One thing I loved about Angela was her loving and motherly nature. She has two sons and a daughter, all of whom have grown up and left for college before proceeding to start their own lives.
Angela was a big, beautiful, dark-skinned woman who wore her heat on her sleeve. When I first met her, I assumed she would be like everyone else in this town, plain and simple, but she had one of the liveliest personalities I’ve ever met.
To say I’ve grown fond of her would be an understatement.
She refused to leave Pagosa Springs despite being the last member in her family here.
‘I can’t leave Arthur’ she gravely mumbled to me as she thinks about her deceased husband. Her answer was the same every time she was questioned about staying here. I don’t think her answer will ever change.
“$120 huh...” I repeated, snapping out of my flashback.
It was a lot, especially for waitresses who make minimum wage plus tips. That’s easily an entire week’s worth of work, but even I know that Grace is more than deserving of it. Her birthday was just about a month and a half away, so I started calculating some basic math. If I picked up an extra shift on Tuesday and Thursday night, there should be enough-
My thoughts were interrupted by another sharp ding of the kitchen bell.
Roy slams the bell a little harder this time with his spatula while giving me a dirty look. I noticed the toast sitting in the window, probably a little cold by now. I looked behind me to the gentleman in the booth to see him staring intently at something in the newspaper he was reading.
I slipped out of Angela’s grasp to half-roll my eyes at her in response to Roy’s attitude.
“I’ll be back”, I softly spoke as I grabbed the plate of toast. Angela just laughed in response while she went to Bonnie’s side. Bonnie was too busy staring at the ceiling in distress to notice anything at the moment.
“Shit!” I cursed when I grabbed the side of the plate. It was boiling. Must’ve been sitting in the window for a bit. Luckily, I used my apron to grip the edge of the plate before I had the chance to drop it.
That burn was for sure going to show later.
I heard Roy grumble something slick under his breath when my back was turned but decided to not fight back. Making my way over to the same corner booth with the cloth covered plate in my hand, I set it on the edge and warn the man against the temperature of the plate. He was still staring closely at an article in the paper, not even indicating he noticed my presence. I stood there for a few seconds before I slowly started to turn away when his voice stopped me in my tracks.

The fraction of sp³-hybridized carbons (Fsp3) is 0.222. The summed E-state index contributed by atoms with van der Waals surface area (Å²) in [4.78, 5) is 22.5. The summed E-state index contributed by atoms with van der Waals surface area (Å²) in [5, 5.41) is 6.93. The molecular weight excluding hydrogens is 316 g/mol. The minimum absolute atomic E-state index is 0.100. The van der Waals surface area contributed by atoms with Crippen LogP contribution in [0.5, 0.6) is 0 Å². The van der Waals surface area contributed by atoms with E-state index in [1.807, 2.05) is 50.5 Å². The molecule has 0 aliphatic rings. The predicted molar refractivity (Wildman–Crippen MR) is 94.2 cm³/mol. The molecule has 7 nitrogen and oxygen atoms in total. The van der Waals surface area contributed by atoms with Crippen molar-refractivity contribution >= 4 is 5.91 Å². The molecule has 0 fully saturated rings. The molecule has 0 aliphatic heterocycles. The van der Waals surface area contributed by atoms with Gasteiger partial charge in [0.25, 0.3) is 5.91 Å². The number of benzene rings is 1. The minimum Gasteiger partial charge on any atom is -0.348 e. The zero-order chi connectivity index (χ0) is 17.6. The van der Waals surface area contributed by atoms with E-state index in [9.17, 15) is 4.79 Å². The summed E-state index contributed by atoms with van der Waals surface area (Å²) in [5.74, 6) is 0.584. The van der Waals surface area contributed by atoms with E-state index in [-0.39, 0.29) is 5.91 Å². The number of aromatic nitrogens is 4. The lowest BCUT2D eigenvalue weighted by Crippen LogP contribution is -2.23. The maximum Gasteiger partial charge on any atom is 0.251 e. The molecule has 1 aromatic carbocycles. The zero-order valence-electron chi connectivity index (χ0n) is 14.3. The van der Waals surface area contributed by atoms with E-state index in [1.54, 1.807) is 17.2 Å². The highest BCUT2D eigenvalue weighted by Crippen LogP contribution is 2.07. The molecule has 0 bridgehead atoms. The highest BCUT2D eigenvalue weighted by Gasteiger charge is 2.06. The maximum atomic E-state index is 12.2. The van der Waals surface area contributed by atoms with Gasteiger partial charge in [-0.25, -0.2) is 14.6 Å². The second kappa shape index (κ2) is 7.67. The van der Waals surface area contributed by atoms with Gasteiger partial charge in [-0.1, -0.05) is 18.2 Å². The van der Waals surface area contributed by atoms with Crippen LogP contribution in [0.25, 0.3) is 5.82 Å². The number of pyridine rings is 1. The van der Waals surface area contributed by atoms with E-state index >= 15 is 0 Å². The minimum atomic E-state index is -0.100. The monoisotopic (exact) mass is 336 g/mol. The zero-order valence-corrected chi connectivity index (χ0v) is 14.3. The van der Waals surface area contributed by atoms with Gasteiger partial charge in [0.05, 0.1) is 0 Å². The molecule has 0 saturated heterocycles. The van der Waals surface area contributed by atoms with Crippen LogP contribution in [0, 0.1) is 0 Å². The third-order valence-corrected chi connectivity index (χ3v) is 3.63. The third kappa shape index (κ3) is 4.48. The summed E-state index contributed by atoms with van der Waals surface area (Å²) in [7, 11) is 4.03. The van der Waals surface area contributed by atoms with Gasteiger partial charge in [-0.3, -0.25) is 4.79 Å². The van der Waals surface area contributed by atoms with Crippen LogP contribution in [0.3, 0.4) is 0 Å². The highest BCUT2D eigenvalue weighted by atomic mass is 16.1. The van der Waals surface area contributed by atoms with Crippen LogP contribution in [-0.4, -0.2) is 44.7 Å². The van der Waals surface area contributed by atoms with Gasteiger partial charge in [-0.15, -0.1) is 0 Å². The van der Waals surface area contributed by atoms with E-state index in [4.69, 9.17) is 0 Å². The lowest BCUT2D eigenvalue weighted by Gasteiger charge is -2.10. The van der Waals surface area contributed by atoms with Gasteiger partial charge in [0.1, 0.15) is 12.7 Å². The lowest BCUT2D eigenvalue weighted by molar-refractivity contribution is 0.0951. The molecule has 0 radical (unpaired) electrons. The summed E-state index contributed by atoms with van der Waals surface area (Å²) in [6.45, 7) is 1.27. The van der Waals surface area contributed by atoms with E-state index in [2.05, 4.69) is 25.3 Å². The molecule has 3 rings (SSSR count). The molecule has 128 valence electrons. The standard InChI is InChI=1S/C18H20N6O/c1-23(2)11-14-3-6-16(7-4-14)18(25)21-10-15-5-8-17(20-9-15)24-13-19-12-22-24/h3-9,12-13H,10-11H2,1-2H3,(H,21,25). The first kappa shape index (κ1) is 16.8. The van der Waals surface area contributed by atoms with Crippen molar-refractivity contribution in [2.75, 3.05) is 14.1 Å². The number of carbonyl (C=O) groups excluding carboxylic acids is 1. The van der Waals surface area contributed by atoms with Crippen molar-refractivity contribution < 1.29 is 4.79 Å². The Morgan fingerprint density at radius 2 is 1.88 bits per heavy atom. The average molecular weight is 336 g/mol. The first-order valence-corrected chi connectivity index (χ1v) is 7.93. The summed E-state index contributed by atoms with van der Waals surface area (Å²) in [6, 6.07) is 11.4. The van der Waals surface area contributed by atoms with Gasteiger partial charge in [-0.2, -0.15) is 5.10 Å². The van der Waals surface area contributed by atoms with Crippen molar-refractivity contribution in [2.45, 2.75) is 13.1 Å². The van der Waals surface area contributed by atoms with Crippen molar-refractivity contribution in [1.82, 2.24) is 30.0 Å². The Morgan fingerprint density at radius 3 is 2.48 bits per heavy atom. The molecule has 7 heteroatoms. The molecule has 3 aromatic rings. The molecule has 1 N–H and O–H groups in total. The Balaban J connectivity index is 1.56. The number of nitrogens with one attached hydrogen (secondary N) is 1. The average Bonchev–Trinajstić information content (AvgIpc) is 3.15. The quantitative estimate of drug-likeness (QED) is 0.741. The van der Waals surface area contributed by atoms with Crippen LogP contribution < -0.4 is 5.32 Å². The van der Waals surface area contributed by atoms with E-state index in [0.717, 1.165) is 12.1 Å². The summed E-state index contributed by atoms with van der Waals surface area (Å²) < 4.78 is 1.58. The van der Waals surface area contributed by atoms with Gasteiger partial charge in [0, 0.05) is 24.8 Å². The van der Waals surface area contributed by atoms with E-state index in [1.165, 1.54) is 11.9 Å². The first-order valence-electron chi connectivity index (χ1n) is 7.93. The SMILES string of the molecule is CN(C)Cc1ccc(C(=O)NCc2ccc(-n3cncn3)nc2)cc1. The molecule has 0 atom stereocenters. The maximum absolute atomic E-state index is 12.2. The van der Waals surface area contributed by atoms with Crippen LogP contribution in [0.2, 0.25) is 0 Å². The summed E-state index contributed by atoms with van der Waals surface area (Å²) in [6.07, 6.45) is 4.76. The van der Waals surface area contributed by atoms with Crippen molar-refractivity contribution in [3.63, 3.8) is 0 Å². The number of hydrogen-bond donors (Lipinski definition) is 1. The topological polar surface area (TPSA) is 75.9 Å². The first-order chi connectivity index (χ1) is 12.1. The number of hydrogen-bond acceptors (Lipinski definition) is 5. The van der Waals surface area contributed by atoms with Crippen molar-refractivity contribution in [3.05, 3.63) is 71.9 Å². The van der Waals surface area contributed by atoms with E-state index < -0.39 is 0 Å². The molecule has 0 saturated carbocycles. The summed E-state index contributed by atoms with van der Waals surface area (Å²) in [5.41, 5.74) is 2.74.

“Hey, you uh, did you hear about the animal attacks up North?” His question caught me off guard. He didn’t seem like a chit chatter, and the only other words he spoke were his order.
“I didn’t actually, and its Scarlette, by the way,” I added with a smile while pinching my name tag for him to see. While I didn’t appreciate being called ‘You’, I was not about to scold him when I was working for my tip.
“Well uh-” he squinted through his bifocals at my nametag before continuing, “Scarlette, stay out of the woods. It’s dangerous. Always has been, always will be.” He finishes cryptically.
I wasn’t sure what he meant by that, but his tone didn’t leave me wanting an explanation.
It was hard to see Pagosa Springs as something dangerous. The craziest thing to happen to us in a while was when Mrs. Whitehall accidentally caught her wig on fire from smoking a cigarette.
The Town was buzzing with the insignificant drama for weeks.
Sonny’s alone brought a lot of happiness to the 847 people in this town. It was a ‘go-to spot’ for any occasion, accordingly to voices on the sidewalk. I’ve seen my fair share birthdays, baby showers, and engagement celebrations here at Sonny’s. While I would questions their location, Sonny’s was probably one of the only spots these people still had.
I responded lazily with a small smirk. “Thanks, I’ll keep that in mind”. He wasn’t paying attention to me anyway, as he was instantly back staring at the article. I leaned over a bit to see the image he was staring at when he turned his head to look at me with questioning eyes.
Didn’t mean to invade your space, bud.
I awkwardly smiled and walked away, leaving him to himself while I felt his eyes on my back.
I leaned on the countertop by the kitchen and watched the patrons come and go for the duration of the hour. Bonnie with her frazzled hair and scrunched eyebrows mixed with Angela’s soothing and calming charm, filled the diner with all sorts of emotions.
I took this time to examine my burn. My hand hurts. The lower half of my left palm was red and irritated and the skin covering my lower thumb joint was starting to blister. The red of it looked like it was in a bad accident.
After carefully placing the check on the edge of the table to the gentleman in the corner booth, I returned to my spot behind the counter and waited. He took his sweet time leaving, too. Never once turning the paper around to work on today’s’ crossword, or read this weeks version of ‘Archie’s Comics’, just strained his eyes to continuously examine the photo from that article. The rest of his stay here left me wondering what he was staring at so intently at in that picture.
Once finished, he strategically folded his newspaper in a tight, oblong shape before tucking it away under his arm and trudging out the front door and into the cold August air. This time of year was most preferable to me, seeing as it was cold outside yet no snow hassle yet. It wasn’t an unmanageable temperature, usually tending from about 35-60 degrees outside on a normal night. August always brought chilling weather and a round of hustling wind to the patrons of Pagosaa Springs, and it was normal to see people walking around in thin jackets and shorts.
I iced my hand for a portion of the shift in hopes to further down the swelling, but it was a useless effort. The damage was already done.
Surprisingly, I had a few more customers that day that bring the animal attacks to my attention, but I brushed it off as nothing more than talking about the weather. If you were stupid enough to go into the Colorado woods at this time of the year when you know the animals are out, be prepared for the worst.
Little did I know how those words would come back to haunt me.